Wednesday 11 November 2015

Northern Goshawk downs Grey Heron

I noticed a straight-necked heron-ish bird flying distantly across the fields, hardly a rare sight but something that I can never resist the urge to check. As there had been a couple of Hooded Cranes around earlier in the week I knee-jerked the bins on it. Of course it was a Grey Heron... they always are. But something was obviously up. I didn't notice the Goshawk at first as the Heron's behaviour already had my total attention, a plummeting descent of sudden twists and turns amidst a snow globe storm of crows, but it didn't take the Goshawk long to make its self a leading player in the unfolding tableau.

I watched it  lose height as quickly as possible and I wondered why it didn't try to out-fly the hawk and it was only later I realised this was its best chance of escape. Once on the ground where it could brace itself and bring its powerful neck and formidable bill into play would it have the means to fend off the attacker. It probably crash landed judging by the speed it was coming down though I missed this because of the terrain and it took me two or three minutes to drive to the spot. It was already upended by the time I arrived and I suspect it wasn't able to make the controlled landing it needed, its fate was sealed even though it took about 10 more minutes for the Goshawk to finish it off.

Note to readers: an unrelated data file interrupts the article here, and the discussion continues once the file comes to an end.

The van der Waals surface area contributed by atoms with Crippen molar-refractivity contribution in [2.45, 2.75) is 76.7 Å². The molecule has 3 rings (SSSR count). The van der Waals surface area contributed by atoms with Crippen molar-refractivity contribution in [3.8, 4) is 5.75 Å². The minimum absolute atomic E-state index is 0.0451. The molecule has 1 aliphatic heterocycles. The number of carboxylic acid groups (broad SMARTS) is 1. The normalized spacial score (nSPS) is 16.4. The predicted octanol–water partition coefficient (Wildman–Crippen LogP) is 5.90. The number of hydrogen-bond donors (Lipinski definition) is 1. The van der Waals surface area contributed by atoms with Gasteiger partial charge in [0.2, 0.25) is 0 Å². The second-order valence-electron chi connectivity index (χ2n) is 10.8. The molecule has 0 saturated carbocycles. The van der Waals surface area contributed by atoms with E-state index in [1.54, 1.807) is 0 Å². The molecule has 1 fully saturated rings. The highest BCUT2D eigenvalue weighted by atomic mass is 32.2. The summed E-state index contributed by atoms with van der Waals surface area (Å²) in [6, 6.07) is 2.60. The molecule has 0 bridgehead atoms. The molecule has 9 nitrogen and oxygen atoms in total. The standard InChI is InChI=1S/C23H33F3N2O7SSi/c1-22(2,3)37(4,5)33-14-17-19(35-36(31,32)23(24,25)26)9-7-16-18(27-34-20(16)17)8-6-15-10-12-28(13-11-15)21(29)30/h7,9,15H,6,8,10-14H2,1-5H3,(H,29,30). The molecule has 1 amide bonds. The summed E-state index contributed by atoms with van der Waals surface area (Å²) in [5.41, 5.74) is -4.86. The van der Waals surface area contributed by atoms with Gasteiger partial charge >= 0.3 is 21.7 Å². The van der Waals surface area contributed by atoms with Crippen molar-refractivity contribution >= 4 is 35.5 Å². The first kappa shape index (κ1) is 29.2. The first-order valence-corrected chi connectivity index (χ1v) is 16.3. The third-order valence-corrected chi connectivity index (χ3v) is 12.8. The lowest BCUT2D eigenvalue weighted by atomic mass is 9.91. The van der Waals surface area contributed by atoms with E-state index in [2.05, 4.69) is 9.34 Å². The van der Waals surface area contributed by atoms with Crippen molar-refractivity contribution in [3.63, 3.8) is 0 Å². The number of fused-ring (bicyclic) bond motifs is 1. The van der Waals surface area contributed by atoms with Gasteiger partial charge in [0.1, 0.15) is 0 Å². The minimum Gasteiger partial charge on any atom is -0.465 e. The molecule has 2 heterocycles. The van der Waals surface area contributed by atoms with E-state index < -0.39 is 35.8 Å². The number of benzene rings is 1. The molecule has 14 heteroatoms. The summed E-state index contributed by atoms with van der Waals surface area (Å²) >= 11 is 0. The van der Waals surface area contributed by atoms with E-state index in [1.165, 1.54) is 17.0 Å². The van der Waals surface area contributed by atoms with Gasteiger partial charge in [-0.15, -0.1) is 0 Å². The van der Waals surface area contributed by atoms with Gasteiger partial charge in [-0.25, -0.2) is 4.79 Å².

There were about 80-100 Carrion Crows in attendance, a Peregrine swooped at it, a Black Kite hovered and dipped towards it but nothing could budge it. I'm used to seeing crows trying to dispossess large gulls of a fish, two or three birds have no chance but a group will circle around taking turns to dash in from behind and lunge at the gull until they wear it down and it will finally give up trying to protect its booty. Watching these Carrion Crows sitting back respectfully brought home just how powerful a predator the Goshawk is.

The Heron kicked and flapped intermittently but the Hawk was careful to have talons clamped around the neck and head keeping it effectively disabled.

Incidentally the Peregrine I mentioned was a real trier, I'd already seen it go after Carrion Crow, Great Cormorant and Black Kite as well as the more usual ducks. Later I saw it going after the local celebrity Red-footed Booby!

I took hundreds of shots of this unusual (to see) birding drama and below is just a very small selection.

No comments:

Post a Comment